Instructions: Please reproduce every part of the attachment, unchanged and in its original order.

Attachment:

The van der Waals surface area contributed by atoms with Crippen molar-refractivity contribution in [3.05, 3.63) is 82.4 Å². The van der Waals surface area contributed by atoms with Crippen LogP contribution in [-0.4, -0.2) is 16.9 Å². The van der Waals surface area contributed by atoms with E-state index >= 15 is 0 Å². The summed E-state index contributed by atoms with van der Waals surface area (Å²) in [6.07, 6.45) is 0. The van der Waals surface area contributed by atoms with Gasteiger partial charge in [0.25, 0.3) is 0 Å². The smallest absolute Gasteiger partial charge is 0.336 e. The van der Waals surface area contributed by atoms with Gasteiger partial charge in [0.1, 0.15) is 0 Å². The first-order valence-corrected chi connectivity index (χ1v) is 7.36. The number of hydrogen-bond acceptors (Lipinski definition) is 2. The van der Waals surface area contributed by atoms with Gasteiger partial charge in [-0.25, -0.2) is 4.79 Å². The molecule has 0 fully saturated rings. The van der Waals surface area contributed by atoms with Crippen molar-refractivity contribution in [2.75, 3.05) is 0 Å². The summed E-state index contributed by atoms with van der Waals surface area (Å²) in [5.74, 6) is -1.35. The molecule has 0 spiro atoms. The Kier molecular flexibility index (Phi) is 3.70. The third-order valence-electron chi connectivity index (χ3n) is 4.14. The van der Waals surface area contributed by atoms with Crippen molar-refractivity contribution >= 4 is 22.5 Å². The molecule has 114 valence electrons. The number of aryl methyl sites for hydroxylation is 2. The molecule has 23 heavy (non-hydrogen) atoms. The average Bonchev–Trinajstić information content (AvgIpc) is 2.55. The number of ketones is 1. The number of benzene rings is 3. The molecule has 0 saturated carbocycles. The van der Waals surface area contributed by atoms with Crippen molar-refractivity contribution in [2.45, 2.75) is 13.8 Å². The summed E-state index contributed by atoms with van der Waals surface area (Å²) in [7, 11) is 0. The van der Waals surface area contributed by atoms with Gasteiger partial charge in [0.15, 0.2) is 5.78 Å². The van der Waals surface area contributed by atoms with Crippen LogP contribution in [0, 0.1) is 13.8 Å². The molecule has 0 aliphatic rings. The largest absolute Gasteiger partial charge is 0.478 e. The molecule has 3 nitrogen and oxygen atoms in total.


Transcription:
The van der Waals surface area contributed by atoms with Crippen molar-refractivity contribution in [3.05, 3.63) is 82.4 Å². The van der Waals surface area contributed by atoms with Crippen LogP contribution in [-0.4, -0.2) is 16.9 Å². The van der Waals surface area contributed by atoms with E-state index >= 15 is 0 Å². The summed E-state index contributed by atoms with van der Waals surface area (Å²) in [6.07, 6.45) is 0. The van der Waals surface area contributed by atoms with Gasteiger partial charge in [0.25, 0.3) is 0 Å². The smallest absolute Gasteiger partial charge is 0.336 e. The van der Waals surface area contributed by atoms with Gasteiger partial charge in [0.1, 0.15) is 0 Å². The first-order valence-corrected chi connectivity index (χ1v) is 7.36. The number of hydrogen-bond acceptors (Lipinski definition) is 2. The van der Waals surface area contributed by atoms with Gasteiger partial charge in [-0.25, -0.2) is 4.79 Å². The molecule has 0 fully saturated rings. The van der Waals surface area contributed by atoms with Crippen molar-refractivity contribution in [2.75, 3.05) is 0 Å². The summed E-state index contributed by atoms with van der Waals surface area (Å²) in [5.74, 6) is -1.35. The molecule has 0 spiro atoms. The Kier molecular flexibility index (Phi) is 3.70. The third-order valence-electron chi connectivity index (χ3n) is 4.14. The van der Waals surface area contributed by atoms with Crippen molar-refractivity contribution >= 4 is 22.5 Å². The molecule has 114 valence electrons. The number of aryl methyl sites for hydroxylation is 2. The molecule has 23 heavy (non-hydrogen) atoms. The average Bonchev–Trinajstić information content (AvgIpc) is 2.55. The number of ketones is 1. The number of benzene rings is 3. The molecule has 0 saturated carbocycles. The van der Waals surface area contributed by atoms with Crippen molar-refractivity contribution in [2.45, 2.75) is 13.8 Å². The summed E-state index contributed by atoms with van der Waals surface area (Å²) in [7, 11) is 0. The van der Waals surface area contributed by atoms with Gasteiger partial charge in [0.15, 0.2) is 5.78 Å². The van der Waals surface area contributed by atoms with Crippen LogP contribution in [0, 0.1) is 13.8 Å². The molecule has 0 aliphatic rings. The largest absolute Gasteiger partial charge is 0.478 e. The molecule has 3 nitrogen and oxygen atoms in total.